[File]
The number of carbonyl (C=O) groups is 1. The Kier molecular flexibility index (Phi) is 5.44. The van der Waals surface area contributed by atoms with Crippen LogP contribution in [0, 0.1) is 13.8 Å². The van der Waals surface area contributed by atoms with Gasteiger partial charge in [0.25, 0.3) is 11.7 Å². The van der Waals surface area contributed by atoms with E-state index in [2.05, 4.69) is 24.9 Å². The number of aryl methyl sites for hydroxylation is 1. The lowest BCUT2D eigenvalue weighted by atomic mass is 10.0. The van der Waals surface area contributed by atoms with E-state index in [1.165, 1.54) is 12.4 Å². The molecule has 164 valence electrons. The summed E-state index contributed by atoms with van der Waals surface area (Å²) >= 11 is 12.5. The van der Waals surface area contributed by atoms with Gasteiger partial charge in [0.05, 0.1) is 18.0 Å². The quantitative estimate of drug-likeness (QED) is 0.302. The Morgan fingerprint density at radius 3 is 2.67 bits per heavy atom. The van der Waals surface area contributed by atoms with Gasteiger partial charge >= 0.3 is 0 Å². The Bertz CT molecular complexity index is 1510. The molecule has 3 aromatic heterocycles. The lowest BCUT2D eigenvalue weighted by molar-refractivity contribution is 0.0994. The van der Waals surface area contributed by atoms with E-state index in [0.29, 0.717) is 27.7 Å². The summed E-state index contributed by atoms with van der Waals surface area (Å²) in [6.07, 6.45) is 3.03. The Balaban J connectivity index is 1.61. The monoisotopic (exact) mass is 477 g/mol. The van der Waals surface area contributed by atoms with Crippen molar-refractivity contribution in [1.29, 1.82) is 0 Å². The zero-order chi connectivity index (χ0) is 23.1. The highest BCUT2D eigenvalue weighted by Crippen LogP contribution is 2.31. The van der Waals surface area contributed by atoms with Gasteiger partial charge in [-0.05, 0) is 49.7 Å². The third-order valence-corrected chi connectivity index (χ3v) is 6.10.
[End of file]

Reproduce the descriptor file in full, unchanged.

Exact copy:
The number of carbonyl (C=O) groups is 1. The Kier molecular flexibility index (Phi) is 5.44. The van der Waals surface area contributed by atoms with Crippen LogP contribution in [0, 0.1) is 13.8 Å². The van der Waals surface area contributed by atoms with Gasteiger partial charge in [0.25, 0.3) is 11.7 Å². The van der Waals surface area contributed by atoms with E-state index in [2.05, 4.69) is 24.9 Å². The number of aryl methyl sites for hydroxylation is 1. The lowest BCUT2D eigenvalue weighted by atomic mass is 10.0. The van der Waals surface area contributed by atoms with E-state index in [1.165, 1.54) is 12.4 Å². The molecule has 164 valence electrons. The summed E-state index contributed by atoms with van der Waals surface area (Å²) >= 11 is 12.5. The van der Waals surface area contributed by atoms with Gasteiger partial charge in [0.05, 0.1) is 18.0 Å². The quantitative estimate of drug-likeness (QED) is 0.302. The Morgan fingerprint density at radius 3 is 2.67 bits per heavy atom. The van der Waals surface area contributed by atoms with Gasteiger partial charge >= 0.3 is 0 Å². The Bertz CT molecular complexity index is 1510. The molecule has 3 aromatic heterocycles. The lowest BCUT2D eigenvalue weighted by molar-refractivity contribution is 0.0994. The van der Waals surface area contributed by atoms with E-state index in [0.29, 0.717) is 27.7 Å². The summed E-state index contributed by atoms with van der Waals surface area (Å²) in [6.07, 6.45) is 3.03. The Balaban J connectivity index is 1.61. The monoisotopic (exact) mass is 477 g/mol. The van der Waals surface area contributed by atoms with Crippen molar-refractivity contribution in [1.29, 1.82) is 0 Å². The zero-order chi connectivity index (χ0) is 23.1. The highest BCUT2D eigenvalue weighted by Crippen LogP contribution is 2.31. The van der Waals surface area contributed by atoms with Gasteiger partial charge in [-0.05, 0) is 49.7 Å². The third-order valence-corrected chi connectivity index (χ3v) is 6.10.